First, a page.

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Tissue Cell. 2015 Jun;47(3):301-10. doi: 10.1016/j.tice.2015.04.001. Epub 2015 Apr 17.

Hirudin promotes angiogenesis by modulating the cross-talk between p38 MAPK and ERK in rat ischemic skin flap tissue.

Author information

1
Department of Plastic and Aesthetic Surgery, The First Affiliated Hospital of Guangxi Medical University, Nanning 530021, Guangxi, People's Republic of China. Electronic address: seanpun@163.com.
2
Department of Plastic and Aesthetic Surgery, The First Affiliated Hospital of Guangxi Medical University, Nanning 530021, Guangxi, People's Republic of China. Electronic address: pliu1979@163.com.
3
Department of Plastic and Aesthetic Surgery, The First Affiliated Hospital of Guangxi Medical University, Nanning 530021, Guangxi, People's Republic of China. Electronic address: 986832130@qq.com.
4
Department of Plastic and Aesthetic Surgery, The First Affiliated Hospital of Guangxi Medical University, Nanning 530021, Guangxi, People's Republic of China. Electronic address: gxyingq61@163.com.
5
Nanning JinXueHuang Bioengineering Co., Ltd., Nanning 530001, Guangxi, People's Republic of China. Electronic address: yankunsong@163.com.
6
Nanning JinXueHuang Bioengineering Co., Ltd., Nanning 530001, Guangxi, People's Republic of China. Electronic address: junhuangnn@163.com.

Abstract

Hirudin's ability to increase angiogenesis in ischemic flap tissue and improve the flaps survival has been demonstrated in our previous studies. However, the knowledge about hirudin functional role in angiogenesis is still limited. In the present study, we investigate the effects of locally injected hirudin on the expression of VEGF, endostatin and thrombospondin-1 (TSP-1) using rat model. Caudally based dorsal skin flaps were created and were treated with hirudin or normal saline. Result showed that the flap survival was improved by hirudin treatment relative to the control. Treatment of flaps with hirudin exerted significant angiogenic effect as evidenced by increased VEGF expression and reduced endostatin and TSP-1 production (p<0.01), and promoted neovascularization (microvascular density, p<0.01). Moreover, hirudin treatment increased the ERK1/2 phosphorylation, while attenuated the phosphorylation of p38 MAPK, and the addition of thrombin could reverse these effects of hirudin on ERK1/2 and p38 MAPK activity. The MEK inhibitor blocked the hirudin-induced VEGF expression, and the p38 MAPK inhibitor attenuated the thrombin-induced TSP-1 expression. Furthermore, a specific inhibitor of p38 MAPK activates ERK1/2 in ischemic flaps, suggesting that cross-talk between p38 MAPK and ERK might exist in rat ischemic flap tissue. Moreover, either the hirudin or SCH79797 (PAR1 antagonist) could attenuate the p38 MAPK phosphorylation and increases the ERK1/2 phosphorylation, indicating that the cross-talk between p38 MAPK and ERK1/2 modulated by thrombin/PAR1 signaling may participate in the process of hirudin-stimulated ERK1/2 signaling. In conclusion, these observations suggest that hirudin exerts its angiogenesis effect by regulating the expression of angiogenic and antiangiogenic factors via a cross-talk of p38 MAPK-ERK pathway.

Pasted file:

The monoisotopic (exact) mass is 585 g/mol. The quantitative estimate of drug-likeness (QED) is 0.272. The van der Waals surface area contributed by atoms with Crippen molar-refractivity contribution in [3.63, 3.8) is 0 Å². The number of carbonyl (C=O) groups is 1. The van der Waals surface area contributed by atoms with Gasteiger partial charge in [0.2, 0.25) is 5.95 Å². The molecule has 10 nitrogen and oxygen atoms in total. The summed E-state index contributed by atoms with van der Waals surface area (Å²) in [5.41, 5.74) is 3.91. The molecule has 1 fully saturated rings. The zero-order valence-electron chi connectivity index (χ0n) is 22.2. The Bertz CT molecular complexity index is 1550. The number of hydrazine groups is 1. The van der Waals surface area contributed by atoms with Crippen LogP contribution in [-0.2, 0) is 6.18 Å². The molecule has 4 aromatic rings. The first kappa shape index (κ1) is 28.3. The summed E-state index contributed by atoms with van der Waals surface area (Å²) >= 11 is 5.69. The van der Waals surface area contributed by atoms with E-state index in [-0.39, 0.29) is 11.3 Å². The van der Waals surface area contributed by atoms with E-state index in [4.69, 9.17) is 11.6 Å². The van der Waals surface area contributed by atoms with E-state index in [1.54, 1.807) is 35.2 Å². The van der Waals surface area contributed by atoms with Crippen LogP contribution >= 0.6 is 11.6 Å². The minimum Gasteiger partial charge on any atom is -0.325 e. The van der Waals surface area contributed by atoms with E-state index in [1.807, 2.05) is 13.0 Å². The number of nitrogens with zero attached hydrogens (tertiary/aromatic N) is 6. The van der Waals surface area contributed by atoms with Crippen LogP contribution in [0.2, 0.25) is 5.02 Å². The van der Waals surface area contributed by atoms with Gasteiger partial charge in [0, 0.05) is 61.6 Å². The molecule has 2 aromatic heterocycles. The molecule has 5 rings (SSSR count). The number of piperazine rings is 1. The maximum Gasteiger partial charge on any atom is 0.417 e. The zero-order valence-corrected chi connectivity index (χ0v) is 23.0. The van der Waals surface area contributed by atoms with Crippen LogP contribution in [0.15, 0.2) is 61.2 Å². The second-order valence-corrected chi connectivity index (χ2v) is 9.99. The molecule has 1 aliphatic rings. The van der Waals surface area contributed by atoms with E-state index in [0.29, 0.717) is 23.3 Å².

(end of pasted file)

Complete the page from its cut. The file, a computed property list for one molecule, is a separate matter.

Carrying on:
KEYWORDS:

Angiogenesis; Cross-talk of p38 MAPK/ERK; Hirudin; Ischemic flap tissue; Thrombin

PMID:
25958163
DOI:
10.1016/j.tice.2015.04.001
[Indexed for MEDLINE]

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